In Singapore, understanding funeral reception etiquette is important due to its diverse cultural environment. A funeral wake is a gathering held before or shortly after a funeral, providing a space for friends and family to come together and remember the deceased.

Respecting the varied funeral etiquettes ensures that attendees contribute positively to the solemnity of the occasion and support the grieving family appropriately.

This guide covers 5 important aspects to help you participate in a funeral reception that is both respectful and supportive. We also offer practical advice on honouring the deceased’s memory while providing solace to those mourning.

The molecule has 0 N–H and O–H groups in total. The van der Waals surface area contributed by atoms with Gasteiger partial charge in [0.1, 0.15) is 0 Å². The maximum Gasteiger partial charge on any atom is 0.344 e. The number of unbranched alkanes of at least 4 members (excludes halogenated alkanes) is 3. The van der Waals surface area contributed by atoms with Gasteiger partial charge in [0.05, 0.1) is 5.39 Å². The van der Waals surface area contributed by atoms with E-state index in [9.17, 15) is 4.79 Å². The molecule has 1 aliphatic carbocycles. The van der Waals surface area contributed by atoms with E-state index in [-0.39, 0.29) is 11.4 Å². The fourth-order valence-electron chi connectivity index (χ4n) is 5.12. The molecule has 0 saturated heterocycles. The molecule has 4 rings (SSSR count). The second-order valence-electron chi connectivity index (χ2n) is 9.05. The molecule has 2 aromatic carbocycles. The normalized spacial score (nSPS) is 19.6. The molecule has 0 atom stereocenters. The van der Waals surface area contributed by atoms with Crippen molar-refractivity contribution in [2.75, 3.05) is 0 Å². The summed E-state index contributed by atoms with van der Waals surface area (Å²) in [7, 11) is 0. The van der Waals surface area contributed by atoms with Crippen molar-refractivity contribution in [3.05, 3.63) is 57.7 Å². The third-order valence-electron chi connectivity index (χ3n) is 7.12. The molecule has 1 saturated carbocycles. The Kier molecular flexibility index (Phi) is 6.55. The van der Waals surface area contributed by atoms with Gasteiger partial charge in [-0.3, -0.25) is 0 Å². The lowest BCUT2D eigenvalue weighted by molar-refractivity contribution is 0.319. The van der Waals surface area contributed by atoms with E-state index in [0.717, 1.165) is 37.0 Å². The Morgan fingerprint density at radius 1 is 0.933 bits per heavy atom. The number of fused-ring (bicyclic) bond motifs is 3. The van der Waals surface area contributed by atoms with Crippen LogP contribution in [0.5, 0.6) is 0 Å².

1. Dress Code

Dressing appropriately is important when attending a funeral reception as it reflects respect for the deceased and their bereaved family. Opting for sombre and conservative attire is advised to honour the solemnity of the occasion.

Dark-coloured clothing such as black, grey or navy blue is typically appropriate, ensuring that the focus remains on commemorating the deceased rather than drawing attention to oneself.

Also, choose modest and comfortable clothing that blends into the respectful atmosphere of the funeral service. Bright colours and casual wear are generally inappropriate, as they may seem disrespectful to the family and other guests at the funeral.

Other Considerations Based On Religious Or Cultural Background